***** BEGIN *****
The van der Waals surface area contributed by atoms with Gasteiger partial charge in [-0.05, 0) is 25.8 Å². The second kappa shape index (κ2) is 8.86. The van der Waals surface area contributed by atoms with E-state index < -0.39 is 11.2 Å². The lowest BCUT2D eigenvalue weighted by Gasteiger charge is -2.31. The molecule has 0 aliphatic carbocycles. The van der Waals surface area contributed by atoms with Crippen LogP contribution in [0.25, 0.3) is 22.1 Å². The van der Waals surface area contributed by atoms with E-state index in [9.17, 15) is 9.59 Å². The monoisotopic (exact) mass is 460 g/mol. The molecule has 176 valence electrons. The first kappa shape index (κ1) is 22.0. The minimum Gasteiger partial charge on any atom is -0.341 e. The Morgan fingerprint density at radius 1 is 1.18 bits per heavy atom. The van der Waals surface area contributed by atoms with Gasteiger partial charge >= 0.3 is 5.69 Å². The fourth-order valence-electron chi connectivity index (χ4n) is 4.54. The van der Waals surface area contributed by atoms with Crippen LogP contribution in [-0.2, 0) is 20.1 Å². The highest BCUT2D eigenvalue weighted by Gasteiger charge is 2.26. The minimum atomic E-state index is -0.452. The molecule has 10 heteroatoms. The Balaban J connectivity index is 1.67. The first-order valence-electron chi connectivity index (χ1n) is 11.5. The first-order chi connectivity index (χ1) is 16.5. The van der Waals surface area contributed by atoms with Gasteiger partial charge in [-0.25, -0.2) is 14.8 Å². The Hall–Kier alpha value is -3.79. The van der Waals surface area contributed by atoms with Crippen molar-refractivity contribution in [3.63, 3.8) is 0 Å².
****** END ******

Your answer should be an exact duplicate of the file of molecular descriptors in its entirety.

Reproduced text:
The van der Waals surface area contributed by atoms with Gasteiger partial charge in [-0.05, 0) is 25.8 Å². The second kappa shape index (κ2) is 8.86. The van der Waals surface area contributed by atoms with E-state index < -0.39 is 11.2 Å². The lowest BCUT2D eigenvalue weighted by Gasteiger charge is -2.31. The molecule has 0 aliphatic carbocycles. The van der Waals surface area contributed by atoms with Crippen LogP contribution in [0.25, 0.3) is 22.1 Å². The van der Waals surface area contributed by atoms with E-state index in [9.17, 15) is 9.59 Å². The monoisotopic (exact) mass is 460 g/mol. The molecule has 176 valence electrons. The first kappa shape index (κ1) is 22.0. The minimum Gasteiger partial charge on any atom is -0.341 e. The Morgan fingerprint density at radius 1 is 1.18 bits per heavy atom. The van der Waals surface area contributed by atoms with Gasteiger partial charge >= 0.3 is 5.69 Å². The fourth-order valence-electron chi connectivity index (χ4n) is 4.54. The van der Waals surface area contributed by atoms with Crippen LogP contribution in [-0.2, 0) is 20.1 Å². The highest BCUT2D eigenvalue weighted by Gasteiger charge is 2.26. The minimum atomic E-state index is -0.452. The molecule has 10 heteroatoms. The Balaban J connectivity index is 1.67. The first-order valence-electron chi connectivity index (χ1n) is 11.5. The first-order chi connectivity index (χ1) is 16.5. The van der Waals surface area contributed by atoms with Gasteiger partial charge in [-0.25, -0.2) is 14.8 Å². The Hall–Kier alpha value is -3.79. The van der Waals surface area contributed by atoms with Crippen molar-refractivity contribution in [3.63, 3.8) is 0 Å².